Treasury launches hunt for private infrastructure investment models – but rules out PFI replacement

Written by Richard Johnstone on 13 March 2019 in News
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Consultation seeks views on whether the UK should develop its own infrastructure finance institution after Brexit

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The Treasury has today launched a consultation on possible new models for private financing of infrastructure that could lead to the creation of a new investment bank – but has ruled out a like for like replacement for the Private Finance Initiative.

In the Spring Statement to the House of Commons today, chancellor Philip Hammond said the consultation would look at how to support private infrastructure investment after the UK leaves the European Investment Bank and after government had "retired" PFI.

Hammond announced in last year’s Budget that the government would end the use of the PFI and its successor PF2 schemes. The UK is meanwhile set to lose access to the European Investment Bank, which has lent €118bn since 1973 to UK energy and transport projects and social infrastructure, following Brexit.


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Today’s review seeks contributions on the effectiveness of the government’s use of investment models and existing tools to support private investment and considers the possible creation of a national, operationally independent, infrastructure finance institution.

The consultation document sets out that the government “will consider the infrastructure finance market, analyse future challenges, and look at the future role of the government in ensuring that viable projects can raise the private investment they need”.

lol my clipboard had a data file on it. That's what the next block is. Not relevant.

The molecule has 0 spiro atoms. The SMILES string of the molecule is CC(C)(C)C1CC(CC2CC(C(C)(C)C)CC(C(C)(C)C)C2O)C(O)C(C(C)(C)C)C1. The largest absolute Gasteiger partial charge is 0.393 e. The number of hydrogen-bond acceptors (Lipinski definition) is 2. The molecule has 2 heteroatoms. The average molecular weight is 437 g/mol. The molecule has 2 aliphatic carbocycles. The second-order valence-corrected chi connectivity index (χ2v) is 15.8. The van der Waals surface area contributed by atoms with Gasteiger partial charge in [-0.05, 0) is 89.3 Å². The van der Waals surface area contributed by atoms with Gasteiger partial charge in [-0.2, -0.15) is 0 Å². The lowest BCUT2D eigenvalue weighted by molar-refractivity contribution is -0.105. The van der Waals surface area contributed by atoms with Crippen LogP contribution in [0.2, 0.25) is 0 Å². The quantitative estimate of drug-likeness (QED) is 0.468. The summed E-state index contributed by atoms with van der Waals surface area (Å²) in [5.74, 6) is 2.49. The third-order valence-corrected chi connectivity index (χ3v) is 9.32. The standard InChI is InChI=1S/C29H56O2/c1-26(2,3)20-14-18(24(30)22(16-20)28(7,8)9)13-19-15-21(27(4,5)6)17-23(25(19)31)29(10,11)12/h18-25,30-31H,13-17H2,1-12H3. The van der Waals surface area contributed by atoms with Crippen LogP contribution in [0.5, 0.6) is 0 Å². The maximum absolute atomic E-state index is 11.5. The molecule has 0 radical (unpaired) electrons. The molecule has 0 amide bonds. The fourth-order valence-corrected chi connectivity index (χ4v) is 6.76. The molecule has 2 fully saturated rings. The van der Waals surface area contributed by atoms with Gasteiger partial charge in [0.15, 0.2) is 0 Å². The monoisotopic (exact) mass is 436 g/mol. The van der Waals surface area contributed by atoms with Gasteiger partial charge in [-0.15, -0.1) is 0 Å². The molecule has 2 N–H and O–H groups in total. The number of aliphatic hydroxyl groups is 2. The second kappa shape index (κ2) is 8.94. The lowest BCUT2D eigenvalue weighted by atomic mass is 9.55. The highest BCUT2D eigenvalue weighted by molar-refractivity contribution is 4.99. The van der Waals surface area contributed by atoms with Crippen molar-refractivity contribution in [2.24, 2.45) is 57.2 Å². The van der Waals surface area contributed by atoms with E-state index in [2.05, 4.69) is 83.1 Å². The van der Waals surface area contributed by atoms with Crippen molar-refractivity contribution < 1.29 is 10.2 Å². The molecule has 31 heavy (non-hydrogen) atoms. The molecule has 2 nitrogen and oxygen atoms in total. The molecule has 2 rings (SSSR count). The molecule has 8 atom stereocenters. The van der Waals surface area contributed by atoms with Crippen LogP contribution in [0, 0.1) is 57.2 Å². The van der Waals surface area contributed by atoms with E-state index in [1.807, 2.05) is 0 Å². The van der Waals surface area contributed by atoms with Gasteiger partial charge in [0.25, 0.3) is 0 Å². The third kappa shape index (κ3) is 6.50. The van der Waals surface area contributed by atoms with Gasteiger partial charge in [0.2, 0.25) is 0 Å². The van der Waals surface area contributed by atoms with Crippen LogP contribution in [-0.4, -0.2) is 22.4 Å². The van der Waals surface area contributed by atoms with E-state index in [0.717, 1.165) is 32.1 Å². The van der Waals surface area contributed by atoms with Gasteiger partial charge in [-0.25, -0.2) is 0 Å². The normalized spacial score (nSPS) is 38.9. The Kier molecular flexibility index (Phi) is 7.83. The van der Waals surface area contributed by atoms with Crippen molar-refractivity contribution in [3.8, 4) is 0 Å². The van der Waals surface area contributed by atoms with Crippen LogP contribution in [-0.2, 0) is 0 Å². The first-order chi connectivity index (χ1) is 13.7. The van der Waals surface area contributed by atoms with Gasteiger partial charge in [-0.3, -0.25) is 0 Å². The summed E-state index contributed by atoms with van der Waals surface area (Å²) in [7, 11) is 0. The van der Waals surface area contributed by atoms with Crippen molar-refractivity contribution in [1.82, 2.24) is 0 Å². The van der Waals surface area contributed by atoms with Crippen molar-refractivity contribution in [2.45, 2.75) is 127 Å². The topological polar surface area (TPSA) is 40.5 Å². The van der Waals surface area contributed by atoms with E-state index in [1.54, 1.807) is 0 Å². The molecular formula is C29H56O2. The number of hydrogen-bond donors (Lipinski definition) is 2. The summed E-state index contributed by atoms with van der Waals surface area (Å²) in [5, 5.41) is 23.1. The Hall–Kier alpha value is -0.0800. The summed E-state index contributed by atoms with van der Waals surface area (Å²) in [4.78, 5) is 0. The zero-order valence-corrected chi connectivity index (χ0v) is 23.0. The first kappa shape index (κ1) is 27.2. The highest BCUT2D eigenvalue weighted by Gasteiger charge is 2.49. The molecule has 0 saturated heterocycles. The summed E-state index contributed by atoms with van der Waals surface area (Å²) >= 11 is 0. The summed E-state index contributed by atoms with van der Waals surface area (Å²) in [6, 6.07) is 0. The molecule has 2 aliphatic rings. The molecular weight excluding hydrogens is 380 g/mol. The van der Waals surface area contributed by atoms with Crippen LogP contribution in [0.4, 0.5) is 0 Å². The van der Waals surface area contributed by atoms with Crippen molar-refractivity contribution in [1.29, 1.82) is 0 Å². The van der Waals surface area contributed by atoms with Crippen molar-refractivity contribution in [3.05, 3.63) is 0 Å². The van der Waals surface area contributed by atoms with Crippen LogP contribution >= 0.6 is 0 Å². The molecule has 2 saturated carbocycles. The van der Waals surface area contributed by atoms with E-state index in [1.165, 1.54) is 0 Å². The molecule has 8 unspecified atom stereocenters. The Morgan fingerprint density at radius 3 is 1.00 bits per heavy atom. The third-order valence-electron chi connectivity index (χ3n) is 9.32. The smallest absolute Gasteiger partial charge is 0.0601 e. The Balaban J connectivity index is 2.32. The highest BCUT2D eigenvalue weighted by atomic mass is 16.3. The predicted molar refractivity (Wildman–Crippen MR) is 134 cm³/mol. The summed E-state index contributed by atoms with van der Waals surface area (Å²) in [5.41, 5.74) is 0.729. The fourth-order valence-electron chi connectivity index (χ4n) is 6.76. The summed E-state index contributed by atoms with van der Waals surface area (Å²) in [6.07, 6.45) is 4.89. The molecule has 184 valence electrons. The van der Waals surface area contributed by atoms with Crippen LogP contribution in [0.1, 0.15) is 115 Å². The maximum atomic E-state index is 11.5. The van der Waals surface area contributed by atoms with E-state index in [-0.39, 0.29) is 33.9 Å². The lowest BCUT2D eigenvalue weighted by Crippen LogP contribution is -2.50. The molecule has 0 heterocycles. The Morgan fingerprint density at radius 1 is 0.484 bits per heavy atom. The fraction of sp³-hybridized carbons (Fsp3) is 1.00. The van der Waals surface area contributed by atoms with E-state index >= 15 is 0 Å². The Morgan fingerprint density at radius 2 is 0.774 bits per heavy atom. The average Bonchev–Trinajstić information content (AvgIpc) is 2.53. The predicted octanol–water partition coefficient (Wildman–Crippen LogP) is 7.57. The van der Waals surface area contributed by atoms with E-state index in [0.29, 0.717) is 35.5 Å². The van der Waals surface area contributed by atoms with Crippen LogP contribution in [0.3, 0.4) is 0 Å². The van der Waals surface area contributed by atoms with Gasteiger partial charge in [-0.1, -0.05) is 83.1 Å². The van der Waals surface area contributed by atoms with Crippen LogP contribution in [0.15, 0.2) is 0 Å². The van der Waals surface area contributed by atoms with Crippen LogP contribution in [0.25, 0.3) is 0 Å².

However, it states that the government “will not be seeking a like-for-like replacement” for PFI and PF2”. Instead, it says it is “open to exploring new ways to use private finance in government projects, but the benefits brought by private finance must outweigh the additional cost to the taxpayer of using private capital, and the government will not consider proposals demonstrating the same characteristics as PFI or PF2”.

The consultation is also looking for views on the effectiveness of existing government tools to support the supply of infrastructure finance, and whether they could be used in other sectors. These tools include the UK Guarantees Scheme, which underwrites nationally significant infrastructure projects being developed by private firms, a regulated asset base in water and energy networks, and Contracts for Difference auctions in renewable energy.

The Treasury has asked whether the government should change, expand or reduce the levers it uses to support the supply of infrastructure finance, and whether existing models could be used in different contexts.

In a report examining the use of the PFI and PF2, published before Hammond announced plans to scrap them, the Public Accounts Committee of MPs said it was “unacceptable” that the Treasury had no data on the benefits of PFI, despite it having been used for more than 25 years to build schools and hospitals.

MPs recommended that the Treasury calculate the returns to originating PFI equity investors when they sell on their stake.

About the author

Richard Johnstone is CSW's deputy and online editor and tweets as @CSW_DepEd

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